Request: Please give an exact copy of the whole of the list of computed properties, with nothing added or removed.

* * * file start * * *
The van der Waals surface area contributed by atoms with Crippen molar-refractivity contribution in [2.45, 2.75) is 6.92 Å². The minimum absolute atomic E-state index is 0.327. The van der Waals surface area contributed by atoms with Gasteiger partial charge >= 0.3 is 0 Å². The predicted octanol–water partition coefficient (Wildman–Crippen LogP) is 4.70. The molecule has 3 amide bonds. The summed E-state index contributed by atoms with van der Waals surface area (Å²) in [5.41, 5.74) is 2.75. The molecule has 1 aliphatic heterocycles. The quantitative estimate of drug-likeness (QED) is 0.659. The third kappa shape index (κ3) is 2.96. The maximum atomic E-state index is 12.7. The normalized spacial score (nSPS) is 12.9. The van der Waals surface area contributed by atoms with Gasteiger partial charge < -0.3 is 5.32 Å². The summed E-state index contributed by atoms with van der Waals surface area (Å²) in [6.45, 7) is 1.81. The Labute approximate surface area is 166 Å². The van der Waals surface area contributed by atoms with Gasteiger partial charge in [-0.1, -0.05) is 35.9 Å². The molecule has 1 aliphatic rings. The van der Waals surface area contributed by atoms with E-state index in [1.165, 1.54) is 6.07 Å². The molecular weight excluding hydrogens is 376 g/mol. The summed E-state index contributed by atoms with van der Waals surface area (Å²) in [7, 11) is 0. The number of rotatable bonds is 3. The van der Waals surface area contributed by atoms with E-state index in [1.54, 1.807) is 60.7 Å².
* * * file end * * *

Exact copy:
The van der Waals surface area contributed by atoms with Crippen molar-refractivity contribution in [2.45, 2.75) is 6.92 Å². The minimum absolute atomic E-state index is 0.327. The van der Waals surface area contributed by atoms with Gasteiger partial charge >= 0.3 is 0 Å². The predicted octanol–water partition coefficient (Wildman–Crippen LogP) is 4.70. The molecule has 3 amide bonds. The summed E-state index contributed by atoms with van der Waals surface area (Å²) in [5.41, 5.74) is 2.75. The molecule has 1 aliphatic heterocycles. The quantitative estimate of drug-likeness (QED) is 0.659. The third kappa shape index (κ3) is 2.96. The maximum atomic E-state index is 12.7. The normalized spacial score (nSPS) is 12.9. The van der Waals surface area contributed by atoms with Gasteiger partial charge < -0.3 is 5.32 Å². The summed E-state index contributed by atoms with van der Waals surface area (Å²) in [6.45, 7) is 1.81. The Labute approximate surface area is 166 Å². The van der Waals surface area contributed by atoms with Gasteiger partial charge in [-0.1, -0.05) is 35.9 Å². The molecule has 1 aliphatic rings. The van der Waals surface area contributed by atoms with E-state index in [1.165, 1.54) is 6.07 Å². The molecular weight excluding hydrogens is 376 g/mol. The summed E-state index contributed by atoms with van der Waals surface area (Å²) in [7, 11) is 0. The number of rotatable bonds is 3. The van der Waals surface area contributed by atoms with E-state index in [1.54, 1.807) is 60.7 Å².